It is not hard. Don’t you dare tell us this is hard. Beating cancer is hard. Birthing a baby is hard. Losing a parent is hard. Drinking your coffee black. Is. Not. Hard. You’ve done harder things than this, and you have no excuse not to complete the program as written. It’s only thirty days, and it’s for the most important health cause on earth – the only physical body you will ever have in this lifetime.

Tuesday, 30 September 2014

Whole30 - the first half

Those of you who know me in real life may find this post unutterably boring, as I've spoken of almost nothing else for the past fifteen days.  So please do feel free to stop reading now. No really, please do. Are they gone?  Good.  Poor devils have already had to put up with me going on and on about this.

Now, for everyone else - SURPRISE! I'm doing Whole30. In case you don't currently have time to click on that link, here is an overview giving you the general idea (if you're really busy, skip through all of the blue text and carry on reading, but if you do have time, do read the information, it explains a lot!).

Think of it as a short-term nutritional reset, designed to help you put an end to unhealthy cravings and habits, restore a healthy metabolism, heal your digestive tract, and balance your immune system.

Certain food groups (like sugar, grains, dairy and legumes) could be having a negative impact on your health and fitness without you even realizing it. Are your energy levels inconsistent or non-existent? Do you have aches and pains that can’t be explained by over-use or injury? Are you having a hard time losing weight no matter how hard you try? Do you have some sort of condition (like skin issues, digestive ailments, seasonal allergies or fertility issues) that medication hasn’t helped? These symptoms may be directly related to the foods you eat—even the “healthy” stuff.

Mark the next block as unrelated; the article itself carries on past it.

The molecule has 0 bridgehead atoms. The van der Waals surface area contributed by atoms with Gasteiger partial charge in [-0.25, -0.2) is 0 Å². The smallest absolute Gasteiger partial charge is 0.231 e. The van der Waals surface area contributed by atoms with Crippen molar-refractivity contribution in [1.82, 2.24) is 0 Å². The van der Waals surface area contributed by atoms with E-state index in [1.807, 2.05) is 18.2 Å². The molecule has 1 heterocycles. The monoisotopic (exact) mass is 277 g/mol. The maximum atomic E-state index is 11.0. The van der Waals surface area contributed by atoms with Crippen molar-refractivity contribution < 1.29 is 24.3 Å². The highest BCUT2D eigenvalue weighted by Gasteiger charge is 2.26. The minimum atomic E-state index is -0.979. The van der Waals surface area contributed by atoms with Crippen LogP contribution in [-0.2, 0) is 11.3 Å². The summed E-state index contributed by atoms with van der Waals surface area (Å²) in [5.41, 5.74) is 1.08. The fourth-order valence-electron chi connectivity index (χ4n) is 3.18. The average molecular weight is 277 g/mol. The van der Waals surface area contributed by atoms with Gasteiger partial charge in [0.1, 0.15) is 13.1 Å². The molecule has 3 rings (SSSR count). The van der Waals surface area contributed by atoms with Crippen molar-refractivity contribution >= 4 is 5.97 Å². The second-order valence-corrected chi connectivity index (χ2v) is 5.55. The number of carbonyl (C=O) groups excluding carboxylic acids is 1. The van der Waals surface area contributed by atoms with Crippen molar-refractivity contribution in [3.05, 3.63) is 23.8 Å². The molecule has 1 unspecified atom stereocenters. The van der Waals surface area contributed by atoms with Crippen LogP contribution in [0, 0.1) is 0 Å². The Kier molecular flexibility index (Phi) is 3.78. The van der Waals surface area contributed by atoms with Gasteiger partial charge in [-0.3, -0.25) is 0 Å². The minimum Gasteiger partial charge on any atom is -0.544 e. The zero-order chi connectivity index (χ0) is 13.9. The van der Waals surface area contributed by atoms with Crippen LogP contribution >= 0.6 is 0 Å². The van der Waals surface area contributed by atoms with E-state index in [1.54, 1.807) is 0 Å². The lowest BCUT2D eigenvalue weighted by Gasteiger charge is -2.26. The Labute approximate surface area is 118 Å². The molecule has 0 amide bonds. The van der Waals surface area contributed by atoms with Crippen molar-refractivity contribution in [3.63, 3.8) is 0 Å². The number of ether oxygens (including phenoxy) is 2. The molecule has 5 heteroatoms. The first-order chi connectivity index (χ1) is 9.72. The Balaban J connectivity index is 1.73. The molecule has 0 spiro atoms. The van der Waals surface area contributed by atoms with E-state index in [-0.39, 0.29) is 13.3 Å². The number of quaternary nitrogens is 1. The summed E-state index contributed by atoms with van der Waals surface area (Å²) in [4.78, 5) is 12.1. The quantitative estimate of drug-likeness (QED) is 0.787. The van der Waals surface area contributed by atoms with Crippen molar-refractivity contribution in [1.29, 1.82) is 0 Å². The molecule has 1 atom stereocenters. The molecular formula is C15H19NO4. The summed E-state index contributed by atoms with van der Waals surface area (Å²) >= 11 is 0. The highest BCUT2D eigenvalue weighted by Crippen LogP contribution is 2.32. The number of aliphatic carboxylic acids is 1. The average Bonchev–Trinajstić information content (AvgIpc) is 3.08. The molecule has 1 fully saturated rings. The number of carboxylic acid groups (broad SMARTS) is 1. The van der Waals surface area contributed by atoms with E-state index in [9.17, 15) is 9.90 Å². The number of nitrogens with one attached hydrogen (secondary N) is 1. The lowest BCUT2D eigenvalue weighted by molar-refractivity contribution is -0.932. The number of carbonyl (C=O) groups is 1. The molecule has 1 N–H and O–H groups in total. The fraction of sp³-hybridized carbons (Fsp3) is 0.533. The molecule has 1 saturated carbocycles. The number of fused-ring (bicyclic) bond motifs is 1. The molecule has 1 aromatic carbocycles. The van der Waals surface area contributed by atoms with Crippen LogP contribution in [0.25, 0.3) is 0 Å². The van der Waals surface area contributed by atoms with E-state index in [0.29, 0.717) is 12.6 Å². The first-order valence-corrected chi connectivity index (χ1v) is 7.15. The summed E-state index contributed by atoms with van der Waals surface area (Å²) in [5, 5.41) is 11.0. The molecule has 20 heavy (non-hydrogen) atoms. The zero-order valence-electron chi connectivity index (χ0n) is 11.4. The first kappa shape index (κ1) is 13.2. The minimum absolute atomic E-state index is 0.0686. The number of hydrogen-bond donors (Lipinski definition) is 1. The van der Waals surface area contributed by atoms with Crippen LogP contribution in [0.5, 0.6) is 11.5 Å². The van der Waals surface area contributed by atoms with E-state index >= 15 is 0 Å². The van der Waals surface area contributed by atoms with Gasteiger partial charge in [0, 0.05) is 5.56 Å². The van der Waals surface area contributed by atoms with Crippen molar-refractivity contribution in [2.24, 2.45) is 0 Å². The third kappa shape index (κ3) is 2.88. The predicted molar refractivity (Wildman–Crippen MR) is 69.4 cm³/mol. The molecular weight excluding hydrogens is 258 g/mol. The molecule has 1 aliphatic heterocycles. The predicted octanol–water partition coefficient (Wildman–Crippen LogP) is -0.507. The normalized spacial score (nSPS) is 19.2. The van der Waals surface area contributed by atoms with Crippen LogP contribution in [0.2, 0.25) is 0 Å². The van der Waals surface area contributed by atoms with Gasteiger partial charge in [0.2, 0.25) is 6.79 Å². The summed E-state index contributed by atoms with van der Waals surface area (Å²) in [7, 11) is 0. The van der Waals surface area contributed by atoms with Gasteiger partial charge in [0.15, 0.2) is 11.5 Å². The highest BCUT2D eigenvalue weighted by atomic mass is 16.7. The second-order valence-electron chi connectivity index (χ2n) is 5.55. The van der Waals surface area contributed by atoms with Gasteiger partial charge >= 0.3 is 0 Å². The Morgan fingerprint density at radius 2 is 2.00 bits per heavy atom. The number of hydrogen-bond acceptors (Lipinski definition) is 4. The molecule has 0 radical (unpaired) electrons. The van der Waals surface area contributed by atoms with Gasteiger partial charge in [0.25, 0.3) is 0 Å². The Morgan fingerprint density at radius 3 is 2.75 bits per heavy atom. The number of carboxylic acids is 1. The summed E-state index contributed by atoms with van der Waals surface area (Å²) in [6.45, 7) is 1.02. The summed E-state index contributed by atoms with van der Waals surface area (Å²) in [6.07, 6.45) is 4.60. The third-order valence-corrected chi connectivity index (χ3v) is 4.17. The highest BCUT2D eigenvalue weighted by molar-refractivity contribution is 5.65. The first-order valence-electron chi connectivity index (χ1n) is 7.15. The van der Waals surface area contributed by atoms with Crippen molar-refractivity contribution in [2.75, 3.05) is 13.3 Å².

So how do you know if (and how) these foods are affecting you? Strip them from your diet completely. Cut out all the psychologically unhealthy, hormone-unbalancing, gut-disrupting, inflammatory food groups for a full 30 days. Let your body heal and recover from whatever effects those foods may be causing. Push the “reset” button with your metabolism, systemic inflammation, and the downstream effects of the food choices you’ve been making. Learn once and for all how the foods you’ve been eating are actually affecting your day to day life, and your long term health.

The programme also claims that

This will change your life.

We cannot possibly put enough emphasis on this simple fact—the next 30 days will change your life. It will change the way you think about food, it will change your tastes, it will change your habits and your cravings. It could, quite possibly, change the emotional relationship you have with food, and with your body. It has the potential to change the way you eat for the rest of your life. We know this because we did it, and tens of thousands of people have done it since, and it changed our lives (and their lives) in a very permanent fashion.

The physical benefits of the Whole30 are profound. More than 95% of participants lose weight and improve their body composition, without counting or restricting calories. Also commonly reported: consistently high energy levels, improved athletic performance, better sleep, improved focus and mental clarity, and a sunnier disposition. (Yes, more than a few Whole30 graduates said they felt “strangely happy” during and after their program.)

The psychological benefits of the Whole30 may be even more dramatic. Through the program, participants report effectively changing long-standing, unhealthy habits related to food, developing a healthier body image, and a dramatic reduction or elimination of cravings, particularly for sugar and carbohydrates. The words so many Whole30 participants use to describe this place? “Food freedom.”